The Jones Act, officially known as the Merchant Marine Act of 1920, was signed by President Woodrow Wilson two years after World War I as a measure to protect U.S. jobs and keep foreign competition out. The act requires all goods shipped between American ports to be transported exclusively by U.S. owned and operated ships. Presidents Barack Obama and George W. Bush have been supporters of the act, saying the Jones Act was a crucial part of national security to protect the country from not being dependent upon foreign-owned vessels to transport goods for Americans.
In order to simply sustain the operations at Crowley’s port — to power the generators for the building, lighting, and the large amount of refrigerated containers, which contain perishable food and medicine — 2,500 gallons of diesel is needed per day. The No. 1 issue at the moment preventing these crucial supplies from being delivered to the 3.4 million Americans across the island is the lack of fuel for the trucks that transport the containers.
An issue that is weighing heavily on the management and employees of these shipping companies — many of whom have worked nearly nonstop since Saturday when the port reopened for services — is ensuring that the supplies the people of Puerto Rico need are physically on the island.
“It makes me sad and frustrated,” said Jose Pache Ayala, vice president of Crowley Puerto Rico Services. “Just to see that we have here all these goods, and that people out there are just begging, anxious, in the need of such important supplies and they are all sitting here in this yard.”
Supermercados Econo — one of the biggest supermarket chains on the U.S. territory — has 104 containers in the Crowley yard and is only slowly moving them out. V Suarez, a major food distributor, has 114 containers. Wal-Mart has 70 containers stuck at the terminal for lack of trucks, drivers and fuel to move them out.
Two hundred and twenty-six supermarkets across the island are ready to open, but they can’t open their doors until they have the diesel to power the buildings, according to the head of the food and beverage association.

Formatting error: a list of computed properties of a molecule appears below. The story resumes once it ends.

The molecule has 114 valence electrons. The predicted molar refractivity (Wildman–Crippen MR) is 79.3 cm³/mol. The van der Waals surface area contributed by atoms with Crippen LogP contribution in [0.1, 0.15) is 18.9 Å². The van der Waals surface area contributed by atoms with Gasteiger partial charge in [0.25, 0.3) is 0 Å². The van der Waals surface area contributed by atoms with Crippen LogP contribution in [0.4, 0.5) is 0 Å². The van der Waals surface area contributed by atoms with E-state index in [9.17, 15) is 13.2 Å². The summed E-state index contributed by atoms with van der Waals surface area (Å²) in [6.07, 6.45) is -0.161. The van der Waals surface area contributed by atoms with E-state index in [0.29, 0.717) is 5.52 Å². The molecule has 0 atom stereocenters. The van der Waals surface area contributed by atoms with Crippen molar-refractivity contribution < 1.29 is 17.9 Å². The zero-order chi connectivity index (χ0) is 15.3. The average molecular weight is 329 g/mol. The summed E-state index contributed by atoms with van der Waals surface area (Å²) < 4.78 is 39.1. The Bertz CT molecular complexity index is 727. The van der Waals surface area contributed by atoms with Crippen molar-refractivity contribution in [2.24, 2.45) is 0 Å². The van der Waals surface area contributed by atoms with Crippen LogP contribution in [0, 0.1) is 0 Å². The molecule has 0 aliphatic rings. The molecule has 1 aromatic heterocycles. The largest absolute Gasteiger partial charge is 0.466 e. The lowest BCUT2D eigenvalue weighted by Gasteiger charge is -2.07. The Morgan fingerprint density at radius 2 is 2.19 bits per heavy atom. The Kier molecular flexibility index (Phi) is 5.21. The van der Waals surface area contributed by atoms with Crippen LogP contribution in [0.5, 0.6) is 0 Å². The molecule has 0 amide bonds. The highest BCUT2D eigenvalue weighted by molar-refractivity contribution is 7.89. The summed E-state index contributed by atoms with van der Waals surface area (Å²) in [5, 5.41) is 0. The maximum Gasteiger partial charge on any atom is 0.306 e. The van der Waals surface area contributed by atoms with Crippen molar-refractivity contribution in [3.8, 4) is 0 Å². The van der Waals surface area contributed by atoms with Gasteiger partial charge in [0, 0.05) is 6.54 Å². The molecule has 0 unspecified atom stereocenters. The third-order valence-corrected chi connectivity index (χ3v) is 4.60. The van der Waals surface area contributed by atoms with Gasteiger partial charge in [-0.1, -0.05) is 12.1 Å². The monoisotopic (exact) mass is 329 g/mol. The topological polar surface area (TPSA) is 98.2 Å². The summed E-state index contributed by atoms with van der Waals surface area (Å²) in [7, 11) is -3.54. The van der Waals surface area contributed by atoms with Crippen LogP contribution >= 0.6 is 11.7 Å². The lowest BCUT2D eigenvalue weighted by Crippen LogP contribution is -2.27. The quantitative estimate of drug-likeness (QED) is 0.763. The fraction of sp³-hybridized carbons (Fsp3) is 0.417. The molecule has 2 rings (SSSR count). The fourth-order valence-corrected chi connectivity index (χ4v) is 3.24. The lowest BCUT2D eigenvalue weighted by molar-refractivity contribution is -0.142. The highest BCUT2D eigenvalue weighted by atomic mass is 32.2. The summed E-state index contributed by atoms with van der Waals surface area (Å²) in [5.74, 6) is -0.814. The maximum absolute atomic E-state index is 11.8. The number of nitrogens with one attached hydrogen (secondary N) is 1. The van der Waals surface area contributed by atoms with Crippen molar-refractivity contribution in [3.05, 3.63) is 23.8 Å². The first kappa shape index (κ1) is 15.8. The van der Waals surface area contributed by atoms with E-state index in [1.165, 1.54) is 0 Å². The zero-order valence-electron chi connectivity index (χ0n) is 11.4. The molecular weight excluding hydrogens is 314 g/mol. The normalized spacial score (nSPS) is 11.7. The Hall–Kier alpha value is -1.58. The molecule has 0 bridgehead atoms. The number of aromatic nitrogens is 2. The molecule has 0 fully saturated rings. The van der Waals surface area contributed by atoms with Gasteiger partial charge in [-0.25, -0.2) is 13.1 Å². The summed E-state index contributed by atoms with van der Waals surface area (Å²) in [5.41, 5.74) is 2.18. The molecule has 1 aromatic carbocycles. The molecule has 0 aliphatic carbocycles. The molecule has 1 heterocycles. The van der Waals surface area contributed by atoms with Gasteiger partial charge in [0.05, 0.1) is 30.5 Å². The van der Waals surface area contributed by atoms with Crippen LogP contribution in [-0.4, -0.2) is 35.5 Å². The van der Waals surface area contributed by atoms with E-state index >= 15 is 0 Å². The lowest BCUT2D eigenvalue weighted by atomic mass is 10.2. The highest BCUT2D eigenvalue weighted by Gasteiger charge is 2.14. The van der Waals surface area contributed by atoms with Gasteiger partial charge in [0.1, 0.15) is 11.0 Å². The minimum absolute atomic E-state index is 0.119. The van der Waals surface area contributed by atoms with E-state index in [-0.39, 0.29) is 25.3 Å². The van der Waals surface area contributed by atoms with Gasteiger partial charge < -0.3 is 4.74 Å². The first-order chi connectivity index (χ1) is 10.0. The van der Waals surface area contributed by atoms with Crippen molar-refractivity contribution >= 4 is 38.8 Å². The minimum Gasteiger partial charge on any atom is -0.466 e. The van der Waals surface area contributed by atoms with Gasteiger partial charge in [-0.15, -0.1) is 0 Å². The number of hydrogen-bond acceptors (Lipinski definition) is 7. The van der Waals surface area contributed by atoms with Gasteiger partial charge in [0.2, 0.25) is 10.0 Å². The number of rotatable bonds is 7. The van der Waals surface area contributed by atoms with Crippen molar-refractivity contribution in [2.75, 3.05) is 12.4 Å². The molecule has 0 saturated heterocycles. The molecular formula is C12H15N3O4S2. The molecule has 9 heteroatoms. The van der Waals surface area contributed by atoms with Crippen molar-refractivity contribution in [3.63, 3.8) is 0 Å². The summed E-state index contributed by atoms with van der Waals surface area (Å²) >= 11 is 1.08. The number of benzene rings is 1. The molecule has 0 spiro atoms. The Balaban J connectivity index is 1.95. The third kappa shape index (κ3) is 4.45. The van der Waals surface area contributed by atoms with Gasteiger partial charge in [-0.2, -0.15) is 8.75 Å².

The Federal Emergency Management Agency is trying to help alleviate this massive issue and stepped in to manage the fuel distribution disruption. On Wednesday afternoon, more than a dozen fuel trucks departed Crowley’s terminal in San Juan.
The Department of Defense has also stepped in to support FEMA’s efforts to stabilize the situation.
“Gasoline is beginning to flow to gas stations which, despite rationing, are unable to remain open for more than a few hours at a time,” according to the Pentagon’s latest situation update.
In the meantime, people across the island — many who have not had power or cellular service for over a week — are desperately trying to find ways to get the essential goods and supplies they need to survive.
Maria Correa, 62, a pastor at the church King of Kings in Brooklyn, New York, decided to take matters into her own hands. Correa is traveling with a group of four people in conjunction with the “World Cares Center” with a list of immediate needs that people on the island have requested.
“I have in my bag D batteries because a man reached out to our group saying his grandmother is on a ventilator that operates on batteries and they are about to run out,” Correa said on the plane ride to San Juan.
In addition to the batteries, the group has assembled care packages with nonperishable items, such as Spam, baby food, formula, diapers, water, first-aid kits, aspirin and other medicines.
The group arrived at JFK airport with 43 boxes, but due to restrictions on weight and total amount of carry-on bags being allowed per person, they were only allowed to bring 12 boxes and also a suitcase per person.
Gladys Garcia, 58, has family from Maunabo, a town just south of Yauco where the hurricane made landfall, and says she has yet to hear from any of her family members.
Satellite images from the National Oceanic and Atmospheric Administration show some houses with roofs torn off and debris scattered throughout the surrounding land.
To say the damage to the power, landline and cellular communications systems on the island is severe would be an extreme understatement.
Nearly 100 percent of the island, about 1.6 million Puerto Rico Electric Power Authority customers, remain without power and about 91 percent of cell sites are out of service, according to the most recent Department of Energy and FCC reports, respectively.
“People need help,” Correa said as she pointed at her handwritten list of addresses, phone numbers and items for the people who have reached out to her for help, “and we are going to try and help them.”